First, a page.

Hence the recent Love and Other Drugs, in which Jake Gyllenhaal and Anne Hathaway showed more flesh than their agents ever imagined we’d get to see on the big screen
He ous for being Demi Moore’s toyboy husband, but Ashton Kutcher is now making a name for himself in rom-coms.
- Updated ,
Pillow Talk, indeed, was all Doris Day and Rock Hudson ever got up to between the sheets – and heaven forbid if those sheets dropped an inch from below their necks.
These days, however, the rom-com isn’t cool unless the hero and heroine disrobe by the second reel and get it together in the bedroom just as quickly.
Now it’s the turn of Ashton Kutcher and this week’s Bafta Best Actress winner Natalie Portman to get down and dirty in No Strings Attached.
So, with plenty of revealing scenes, did Kutcher – still probably better-known as Demi Moore’s “toyboy” other half than for his many movies – feel the need to hit the gym to get suitably toned and camera-friendly?
“I had a conversation about my character with the director, Ivan Reitman, before we started, and he said, ‘This guy’s a production assistant/aspiring writer – I know a lot of these guys and none of them are particularly fit!’
“So I just didn’t feel it necessary for this character. I said to Ivan, ‘I think I’m going to let myself go a little bit more,’ but apparently I didn’t let myself go enough, because it seems to be the only thing anyone wants to talk about – that and my derriere.”
If this is Kutcher’s idea of “letting himself go”, there’s not much hope for the rest of the male population.
And the likeable star of comedy hits from Dude, Where’s My Car? to Just Married and What Happens in Vegas admits he actually enjoys taking his clothes off on the movie set.
“We all come into the world this way, there’s very little you can do about it, you are who you are.”
“I think it’s less awkward for guys than girls, because the crew tends to be slightly more masculine. But when I’m doing scenes like that, I get out of myself by trying to make sure that the other person is ok.
“When you’re caring about someone else, you really stop worrying about yourself, and that’s kind of my mental cycle that I put myself through. So I just really try to focus on making sure the other person’s all right – and then I apologise a lot.”
Whether it’s in or out of the celluloid bedroom, Kutcher and his glamorous co-star Natalie Portman – now surely the favourite to win the Best Actress Oscar following her Bafta triumph last Sunday for Black Swan – thankfully have a winning screen chemistry that makes No Strings Attached more than just another fitful farce.
“I generally find that you can have really good chemistry with someone you can argue well with, and I think Natalie and I both really appreciate being right! That makes for good chemistry, but I think Natalie could have chemistry with this cup (I’m holding) if she wanted to; she’s probably one of the best actresses of my generation.”
No Strings Attached – Tinseltown’s first R-rated rom-com (the equivalent of an 18 certificate here) in a long while – stars Kutcher and Portman as long-term acquaintances Adam and Emma, who keep bumping into each other over the years, with an obvious mutual physical attraction the main thing keeping their interest going.
After a couple of casual one-night stands, they decide to keep things very casual indeed. Since Emma has a self-professed “peanut allergy to relationships”, just as Adam has sworn off them – mostly because his once-famous TV star father (Kevin Kline) is now dating Adam’s most recent girlfriend – the two decide to forego the accompanying emotional muddle of a being a couple, and just be “friends with benefits”.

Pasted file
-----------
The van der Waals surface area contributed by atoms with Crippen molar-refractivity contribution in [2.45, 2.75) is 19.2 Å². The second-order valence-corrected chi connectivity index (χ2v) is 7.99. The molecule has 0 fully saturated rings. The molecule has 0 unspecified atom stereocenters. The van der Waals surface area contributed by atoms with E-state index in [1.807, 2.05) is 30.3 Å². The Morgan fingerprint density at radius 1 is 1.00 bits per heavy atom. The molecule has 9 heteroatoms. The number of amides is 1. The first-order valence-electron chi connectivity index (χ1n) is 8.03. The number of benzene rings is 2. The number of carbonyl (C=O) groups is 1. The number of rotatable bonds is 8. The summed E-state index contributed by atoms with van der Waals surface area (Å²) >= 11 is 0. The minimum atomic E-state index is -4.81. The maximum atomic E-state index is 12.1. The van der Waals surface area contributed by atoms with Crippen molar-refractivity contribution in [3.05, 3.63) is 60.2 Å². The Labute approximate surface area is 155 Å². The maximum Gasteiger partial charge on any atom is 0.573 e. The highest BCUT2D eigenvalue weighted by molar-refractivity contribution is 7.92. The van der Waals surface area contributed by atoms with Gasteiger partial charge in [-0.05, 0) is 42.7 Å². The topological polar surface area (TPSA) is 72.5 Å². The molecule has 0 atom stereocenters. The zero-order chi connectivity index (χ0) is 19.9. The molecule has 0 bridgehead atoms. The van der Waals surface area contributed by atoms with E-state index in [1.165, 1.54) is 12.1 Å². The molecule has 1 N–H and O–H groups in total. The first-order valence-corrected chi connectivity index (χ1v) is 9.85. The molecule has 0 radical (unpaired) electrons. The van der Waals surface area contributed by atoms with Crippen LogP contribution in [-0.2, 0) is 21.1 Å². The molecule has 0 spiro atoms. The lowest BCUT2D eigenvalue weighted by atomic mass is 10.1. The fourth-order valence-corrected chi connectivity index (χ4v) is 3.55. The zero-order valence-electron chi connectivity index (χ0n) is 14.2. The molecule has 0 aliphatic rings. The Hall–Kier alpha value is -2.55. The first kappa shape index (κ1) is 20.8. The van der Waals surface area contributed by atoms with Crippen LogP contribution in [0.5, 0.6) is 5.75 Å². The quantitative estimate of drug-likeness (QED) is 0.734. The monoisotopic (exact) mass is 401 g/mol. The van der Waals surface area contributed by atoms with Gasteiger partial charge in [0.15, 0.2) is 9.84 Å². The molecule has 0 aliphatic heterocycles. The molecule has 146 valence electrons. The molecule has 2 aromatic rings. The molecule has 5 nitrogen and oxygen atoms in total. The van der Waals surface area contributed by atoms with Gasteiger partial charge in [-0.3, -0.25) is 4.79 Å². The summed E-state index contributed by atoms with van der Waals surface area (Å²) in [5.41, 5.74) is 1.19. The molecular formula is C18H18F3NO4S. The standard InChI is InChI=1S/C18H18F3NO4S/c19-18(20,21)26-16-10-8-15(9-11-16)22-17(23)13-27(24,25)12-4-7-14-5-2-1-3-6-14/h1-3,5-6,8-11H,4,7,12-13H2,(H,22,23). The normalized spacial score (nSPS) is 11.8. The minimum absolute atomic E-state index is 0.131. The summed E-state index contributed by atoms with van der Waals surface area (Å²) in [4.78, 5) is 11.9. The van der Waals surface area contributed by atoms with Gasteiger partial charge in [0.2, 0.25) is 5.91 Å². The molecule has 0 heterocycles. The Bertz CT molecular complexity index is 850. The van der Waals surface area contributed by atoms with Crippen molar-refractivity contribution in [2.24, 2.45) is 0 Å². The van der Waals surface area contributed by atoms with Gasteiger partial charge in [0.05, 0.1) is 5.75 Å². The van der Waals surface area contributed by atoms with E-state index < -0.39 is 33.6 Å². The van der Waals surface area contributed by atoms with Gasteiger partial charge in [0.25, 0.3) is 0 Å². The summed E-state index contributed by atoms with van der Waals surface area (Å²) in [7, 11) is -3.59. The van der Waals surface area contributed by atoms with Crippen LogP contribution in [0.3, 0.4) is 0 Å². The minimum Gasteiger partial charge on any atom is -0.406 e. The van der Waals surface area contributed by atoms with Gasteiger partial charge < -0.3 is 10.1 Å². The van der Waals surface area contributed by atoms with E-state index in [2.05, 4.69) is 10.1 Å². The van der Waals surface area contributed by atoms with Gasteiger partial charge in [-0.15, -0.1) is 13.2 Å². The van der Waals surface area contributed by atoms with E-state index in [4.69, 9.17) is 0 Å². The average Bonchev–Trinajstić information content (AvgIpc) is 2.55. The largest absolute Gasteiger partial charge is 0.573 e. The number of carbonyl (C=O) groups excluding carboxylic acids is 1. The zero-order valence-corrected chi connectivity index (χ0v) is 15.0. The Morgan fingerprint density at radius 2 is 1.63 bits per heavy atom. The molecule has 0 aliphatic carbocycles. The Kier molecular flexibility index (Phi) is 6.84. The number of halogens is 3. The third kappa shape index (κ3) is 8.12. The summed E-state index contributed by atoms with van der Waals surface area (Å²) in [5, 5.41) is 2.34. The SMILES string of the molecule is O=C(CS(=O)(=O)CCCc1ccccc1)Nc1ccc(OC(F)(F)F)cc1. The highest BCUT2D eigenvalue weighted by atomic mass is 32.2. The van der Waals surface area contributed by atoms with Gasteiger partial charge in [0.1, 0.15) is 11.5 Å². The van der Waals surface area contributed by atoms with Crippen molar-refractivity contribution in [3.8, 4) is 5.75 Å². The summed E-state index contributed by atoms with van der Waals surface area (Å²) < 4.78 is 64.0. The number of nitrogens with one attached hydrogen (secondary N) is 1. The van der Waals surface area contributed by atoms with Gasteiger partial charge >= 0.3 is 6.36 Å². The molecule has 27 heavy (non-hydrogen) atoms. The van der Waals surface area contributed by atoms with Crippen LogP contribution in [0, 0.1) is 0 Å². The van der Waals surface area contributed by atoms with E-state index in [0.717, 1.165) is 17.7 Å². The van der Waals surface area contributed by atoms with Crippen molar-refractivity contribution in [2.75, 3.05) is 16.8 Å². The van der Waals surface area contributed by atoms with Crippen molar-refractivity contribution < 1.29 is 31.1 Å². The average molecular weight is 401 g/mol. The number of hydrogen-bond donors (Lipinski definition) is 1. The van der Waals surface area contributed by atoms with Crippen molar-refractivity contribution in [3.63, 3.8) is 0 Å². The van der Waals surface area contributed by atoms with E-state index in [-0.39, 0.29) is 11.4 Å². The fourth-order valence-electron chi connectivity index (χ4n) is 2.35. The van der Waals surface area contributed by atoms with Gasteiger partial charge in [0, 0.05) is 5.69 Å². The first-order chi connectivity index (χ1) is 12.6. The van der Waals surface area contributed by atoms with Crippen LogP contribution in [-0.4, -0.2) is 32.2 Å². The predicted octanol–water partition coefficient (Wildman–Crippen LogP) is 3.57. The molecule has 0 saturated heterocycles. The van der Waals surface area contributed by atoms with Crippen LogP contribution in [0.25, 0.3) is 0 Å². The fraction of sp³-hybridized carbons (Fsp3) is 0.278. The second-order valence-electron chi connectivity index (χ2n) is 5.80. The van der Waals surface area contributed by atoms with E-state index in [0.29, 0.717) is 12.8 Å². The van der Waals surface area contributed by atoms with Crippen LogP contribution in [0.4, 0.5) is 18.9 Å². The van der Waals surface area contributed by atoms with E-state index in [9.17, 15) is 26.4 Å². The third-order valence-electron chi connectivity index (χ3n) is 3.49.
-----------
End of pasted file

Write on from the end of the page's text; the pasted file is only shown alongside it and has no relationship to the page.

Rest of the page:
But what starts out as a perfect solution to physical needs becomes a little trickier, while both struggle to answer one key question: can two friends have sex without love getting in the way?
“If you miss me – you can’t text, you can’t e-mail, you can’t post it on my (Facebook) wall. If you miss me, you come and see me.”
Now, as any social networker worth their salt with know, Kutcher and his wife of five years, Demi Moore, are no strangers to using Facebook and Twitter to display their cute domestic photographs and frequent ephemeral thoughts. Yet it seems the Iowa-born actor himself is in two minds about the pros and cons of 21st century technology when it comes to wooing the love of your life.
Does he have any tips about how a relationship with an older woman works?
“It used to be that you meet someone, you go on four or five dates and you gradually get to know a little bit about them, and start to trust them,” he muses. “
Now, even before that first date, you go on Facebook, and you know who all their friends are, you know who all your friends are in common, you know about their family, what they do for a living, what they ate yesterday and what they did for Christmas.
“All that information makes us feel very familiar with people that we may not know at all, so that trust element, and that level of personal one-to-one hornet username vulnerability, is slowly disappearing.
“The notion that you can ‘un-friend’ someone with the push of a button is kind of frightening. Therefore, I think people are having less of an investment in relationships.”
More than anything else, it’s the age gap between Kutcher and 48-year-old Moore that gets more gossip column attention than anything else about his relationship.
“I’m just trying to make mine work,” he says, rather masterfully. “I think great relationships are great partnerships, and those come in all shapes, sizes, forms and ages.
“The only tip I have for anyone in a relationship or partnership is work on it when it’s good. It’s very easy to try to take that break when things are going good, but that’s the time you have to keep working on it, because you can keep it good – and that’s worth a lot.”